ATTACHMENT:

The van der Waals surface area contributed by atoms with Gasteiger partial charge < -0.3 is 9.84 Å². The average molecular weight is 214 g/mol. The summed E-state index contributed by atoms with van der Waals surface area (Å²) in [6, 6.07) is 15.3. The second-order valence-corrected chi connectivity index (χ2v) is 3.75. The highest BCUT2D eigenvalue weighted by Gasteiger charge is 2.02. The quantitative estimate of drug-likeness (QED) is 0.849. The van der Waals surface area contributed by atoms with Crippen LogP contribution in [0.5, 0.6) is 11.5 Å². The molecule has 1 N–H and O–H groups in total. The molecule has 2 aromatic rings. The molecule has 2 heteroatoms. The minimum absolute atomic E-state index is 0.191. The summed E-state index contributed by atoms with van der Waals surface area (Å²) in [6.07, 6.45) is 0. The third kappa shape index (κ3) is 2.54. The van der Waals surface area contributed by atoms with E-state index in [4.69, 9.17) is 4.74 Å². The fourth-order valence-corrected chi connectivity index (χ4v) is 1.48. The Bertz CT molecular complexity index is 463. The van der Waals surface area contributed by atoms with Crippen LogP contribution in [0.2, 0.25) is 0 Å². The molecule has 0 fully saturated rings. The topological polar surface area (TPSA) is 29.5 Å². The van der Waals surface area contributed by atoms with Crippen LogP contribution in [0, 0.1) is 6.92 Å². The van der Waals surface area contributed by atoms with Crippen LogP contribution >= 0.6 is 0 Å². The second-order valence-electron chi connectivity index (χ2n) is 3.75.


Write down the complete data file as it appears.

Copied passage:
The van der Waals surface area contributed by atoms with Gasteiger partial charge < -0.3 is 9.84 Å². The average molecular weight is 214 g/mol. The summed E-state index contributed by atoms with van der Waals surface area (Å²) in [6, 6.07) is 15.3. The second-order valence-corrected chi connectivity index (χ2v) is 3.75. The highest BCUT2D eigenvalue weighted by Gasteiger charge is 2.02. The quantitative estimate of drug-likeness (QED) is 0.849. The van der Waals surface area contributed by atoms with Crippen LogP contribution in [0.5, 0.6) is 11.5 Å². The molecule has 1 N–H and O–H groups in total. The molecule has 2 aromatic rings. The molecule has 2 heteroatoms. The minimum absolute atomic E-state index is 0.191. The summed E-state index contributed by atoms with van der Waals surface area (Å²) in [6.07, 6.45) is 0. The third kappa shape index (κ3) is 2.54. The van der Waals surface area contributed by atoms with E-state index in [4.69, 9.17) is 4.74 Å². The fourth-order valence-corrected chi connectivity index (χ4v) is 1.48. The Bertz CT molecular complexity index is 463. The van der Waals surface area contributed by atoms with Crippen LogP contribution in [0.2, 0.25) is 0 Å². The molecule has 0 fully saturated rings. The topological polar surface area (TPSA) is 29.5 Å². The van der Waals surface area contributed by atoms with Crippen LogP contribution in [0, 0.1) is 6.92 Å². The van der Waals surface area contributed by atoms with Crippen LogP contribution >= 0.6 is 0 Å². The second-order valence-electron chi connectivity index (χ2n) is 3.75.